Are you considering adding another revenue stream to your practice? You should consider intermittent locum tenens, says Todd Barnes, a clinical business administrator in Oklahoma.

With low overhead and a flexible schedule, locum tenens can be very lucrative. It might even help you combat burnout.

Locum tenens is gig work for a physician who literally “takes the place of” another physician while they are on vacation, out sick, or away on maternity leave. Some places hire locum tenens doctors simply because of the shortage of neurologists.

The length of coverage can vary. If you already have a job, it is important to know that it can be done intermittently.

“We’ve been using quite a bit of locum tenens at our place, and some of them work just a weekend here and there. It is extremely lucrative,” says Barnes. “I was shocked to see how much we were paying. Obviously, all that doesn’t go to the physician, some goes to the company.”

The “company” he is referring to is a staffing agency.

Most physicians find locum tenens positions through staffing agencies. The National Association of Locum Tenens Organizations (NALTO), an organization responsible for setting industry standards and ethical guidelines, lists more than 70-member agencies, writes neurologist Andrew Wilner, author of The Locum Life: A Physician’s Guide to Locum Tenens.

Though most physicians use an agency to find this kind of work, it is possible to do it independently (and make more money), says Dr. Val Jones in her KevinMD post, “Interested in being a locum tenens physician? Read this first.”

“Agencies provide significant value to physicians,” she writes. “They do the hard work of locating and updating job assignments, assisting with credentialing and licensing paperwork, negotiating salary and overtime, providing professional liability insurance, and handling logistics (travel/lodging booking and re-booking).”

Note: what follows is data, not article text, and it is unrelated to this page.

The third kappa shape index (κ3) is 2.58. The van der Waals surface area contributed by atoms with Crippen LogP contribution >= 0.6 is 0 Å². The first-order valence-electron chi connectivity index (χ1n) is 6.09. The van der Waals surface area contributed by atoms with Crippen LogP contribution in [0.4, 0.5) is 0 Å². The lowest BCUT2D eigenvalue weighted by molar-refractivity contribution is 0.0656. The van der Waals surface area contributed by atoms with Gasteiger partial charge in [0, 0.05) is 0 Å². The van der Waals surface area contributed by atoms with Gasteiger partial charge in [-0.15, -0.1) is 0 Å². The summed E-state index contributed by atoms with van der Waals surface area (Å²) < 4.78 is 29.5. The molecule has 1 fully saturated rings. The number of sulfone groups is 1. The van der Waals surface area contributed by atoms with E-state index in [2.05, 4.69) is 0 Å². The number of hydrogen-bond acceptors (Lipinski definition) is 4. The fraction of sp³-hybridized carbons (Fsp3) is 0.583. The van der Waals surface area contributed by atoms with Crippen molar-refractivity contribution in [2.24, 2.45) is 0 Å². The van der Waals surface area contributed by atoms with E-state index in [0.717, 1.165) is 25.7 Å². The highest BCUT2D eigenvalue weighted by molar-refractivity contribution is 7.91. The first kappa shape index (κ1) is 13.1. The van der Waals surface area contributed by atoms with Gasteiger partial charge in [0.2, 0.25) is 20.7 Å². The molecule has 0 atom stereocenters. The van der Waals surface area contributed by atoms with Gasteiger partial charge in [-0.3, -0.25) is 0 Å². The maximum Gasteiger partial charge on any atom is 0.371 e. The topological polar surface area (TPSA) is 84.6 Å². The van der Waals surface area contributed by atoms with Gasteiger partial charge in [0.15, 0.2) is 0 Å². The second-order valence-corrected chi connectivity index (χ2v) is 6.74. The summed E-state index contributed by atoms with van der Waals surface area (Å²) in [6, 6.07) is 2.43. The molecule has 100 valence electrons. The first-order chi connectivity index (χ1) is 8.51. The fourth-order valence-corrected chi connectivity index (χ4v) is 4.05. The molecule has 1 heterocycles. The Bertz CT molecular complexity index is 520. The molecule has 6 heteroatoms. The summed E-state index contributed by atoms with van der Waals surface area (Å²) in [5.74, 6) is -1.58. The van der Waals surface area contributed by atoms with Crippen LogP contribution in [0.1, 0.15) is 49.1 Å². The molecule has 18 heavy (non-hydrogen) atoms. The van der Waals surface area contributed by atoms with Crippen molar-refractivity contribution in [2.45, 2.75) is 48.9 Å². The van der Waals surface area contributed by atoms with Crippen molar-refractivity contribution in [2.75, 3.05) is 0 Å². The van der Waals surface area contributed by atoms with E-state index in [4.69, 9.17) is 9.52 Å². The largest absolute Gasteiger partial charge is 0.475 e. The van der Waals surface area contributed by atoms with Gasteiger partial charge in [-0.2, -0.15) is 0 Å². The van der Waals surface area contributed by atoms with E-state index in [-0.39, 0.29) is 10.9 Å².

Jones provides ratings for a number of agencies she has worked for, and shares that she only commits to a short initial assignment – about two weeks – and then extends once she feels comfortable with the match.

Whether you work for an agency or directly for a practice, Barnes recommends looking very carefully at the wording of any contract before you sign. In particular, watch out for non-competes in your state.

“Be very careful about restrictive covenants on them,” he says. “Make sure you’re not signing away your right to do something later that you want to do if you leave the company.”

With those caveats in place, locum tenens can be an ideal source of additional revenue for neurologists, particularly because it also comes with additional benefits.

Doing this kind of work can provide insight into how others solve some of the more challenging aspects of practicing neurology today. This can help you make your own improvements. It can also open your eyes to a practice environment that might be a better fit.

Barnes and his team in Oklahoma recently hired one of their locums full-time.

“He worked several times with us, and we had an opening for a critical care doc and he was on board,” he says. “So, it can actually work out into some positions that you may not have even known about down the road. You can kind of try it before you buy it.”

Doing locum tenens work intermittently has another benefit, writes Jones – part-time and short-term physician assignments can prevent physician burnout and overwork. Neurologists happen to be some of the most burned out of all physicians.

Wilner agrees. In his blog post, “Locum Tenens Combats Burnout: One Neurologist’s View,” Wilner writes that one of the great benefits of locum tenens is the lack of administrative hassle.

“Locum tenens physicians focus on patient care,” he adds. “That’s it.”

Now that could be a refreshing change.

Special thanks to Todd Barnes, MBA, Clinical Business Administrator, Departments of Neurology/Neurosurgery at the University of Oklahoma Health Sciences Center in Oklahoma City, Oklahoma, for his insights on this issue.